On account of their trait of simplicity and straightforwardness (authekastos) they easily come together in great numbers, because they always share in the frustration of those of their neighbours whom they think wronged. At the present time, they are all at peace, since they have been enslaved and are living in accordance with the commands of the Romans who captured them.

[Comparing Galatians with Germans, on which also see Julius Caesar]

But it is from the early times that I am taking this account of them, and also from the customs that hold fast to this day among the Germans. For these peoples are not only similar in respect to their nature and their communal organizations, but they also share common descent (syggeneis) with one another. Further, they live in country that has a common boundary, since it is divided by the river Rhenus [Rhine], and the most of its regions are similar (though Germany is further north), if the southern regions be judged with reference to the southern and also the northern with reference to the northern. But it is also on account of this trait that their migrations easily take place, for they move in droves, army and all, or rather they make off, households and all, whenever they are cast out by others stronger than themselves.

[Roman conquest of these peoples]

Again, the Romans conquered these people much more easily than they did the Iberians. In fact, the Romans began earlier, and stopped later, carrying on war with the Iberians, but in the meantime defeated all these. I mean all the peoples who live between the Rhenus and the Pyrenees mountains. For, since the former [i.e. Celts and Germans] were accustomed to fall upon their opponents all at once and in great numbers, they were defeated all at once, but the latter [i.e. Iberians] would reserve their resources and divide their struggles, carrying on war in the manner of bandits (lēstrikōs), different men at different times and in separate divisions. Now, although they are all fighters by nature, they are better as cavalry than as infantry. The best cavalry-force the Romans have comes from these people. However, it is always those who live more to the north and along the ocean-coast that are the more warlike.

(3) Among these people, they say, the Belgians are the bravest (who have been divided into fifteen peoples that live along the ocean between the Rhenus and the Liger). Consequently they alone could hold out against the onset of the Germans, the Kimbrians and Teutonians. But of the Belgians themselves, they say, the Bellovakians are bravest, and after them the Suessionians. As for the largeness of the population, this is an indication: it is found upon inquiry, they say, that there are as many as three hundred thousand of those Belgians (of former times) who are able to bear arms. I have already told the number of the Helvetians, Arvernians, and their allies. From all of this the large size of the population is clear, as well as what I spoke about above, namely the excellence of the women in regard to the bearing and nursing of children.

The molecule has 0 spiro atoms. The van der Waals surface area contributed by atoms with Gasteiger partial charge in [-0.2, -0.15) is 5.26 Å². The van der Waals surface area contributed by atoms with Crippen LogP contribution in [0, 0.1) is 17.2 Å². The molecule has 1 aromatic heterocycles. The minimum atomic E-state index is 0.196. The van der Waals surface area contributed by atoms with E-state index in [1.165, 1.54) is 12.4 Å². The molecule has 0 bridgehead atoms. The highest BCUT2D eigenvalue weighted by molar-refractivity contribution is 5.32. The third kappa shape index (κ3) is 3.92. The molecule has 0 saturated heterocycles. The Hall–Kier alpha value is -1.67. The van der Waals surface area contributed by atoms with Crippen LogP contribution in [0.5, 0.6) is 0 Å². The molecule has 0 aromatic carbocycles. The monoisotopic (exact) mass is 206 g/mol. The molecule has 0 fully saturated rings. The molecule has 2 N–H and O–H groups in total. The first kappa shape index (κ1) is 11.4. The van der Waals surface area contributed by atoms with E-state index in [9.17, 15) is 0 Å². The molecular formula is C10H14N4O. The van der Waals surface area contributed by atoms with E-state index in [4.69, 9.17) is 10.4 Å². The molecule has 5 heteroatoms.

[Celts’ appearance and way of life]

The Gallic people wear the cloak (sagus), let their hair grow long, and wear tight, short pants. Instead of tunics​ they wear slit tunics that have sleeves and reach as far as their private parts and the buttocks. The wool of their sheep, from which they weave the coarse cloaks (which they call “lainai“), is not only rough, but also flocky at the surface. The Romans, however, even in the most northerly parts raise skin-clothed flocks with wool that is sufficiently fine.

The Gallic armour is commensurate with the large size of their bodies: a long sabre, which hangs along the right side, and a long oblong shield, and spears in proportion, and a “madaris,” a special kind of javelin. But some of them also use bows and slings. There is also a certain wooden instrument resembling the javelin (grosphos) which is hurled by hand, not by thong, and ranges even farther than an arrow. They especially use this for the purposes of bird-hunting. Most of them, even to the present time, sleep on the ground, and eat their meals seated on beds of straw.

They eat large quantities of food, along with milk and meat of all sorts, but particularly the meat of hogs, both fresh and salted. Their hogs run wild, and they are of exceptional height, boldness, and swiftness. At any rate, it is dangerous for one unfamiliar with their ways to approach them, and likewise, also, for a wolf. As for their houses, which are large and dome-shaped, they make them of planks and wicker, throwing up over them quantities of thatch.

Their flocks of sheep and herds of swine are so large that they supply an abundance of the cloaks and the salt-meat, not only to Rome, but to most parts of Italy as well. The greater number of their communal organizations used to be aristocratic, although in the old days only one leader was chosen annually. So, likewise, for war, only one man was declared general by the common people. But now they give heed, for the most part, to the commands of the Romans.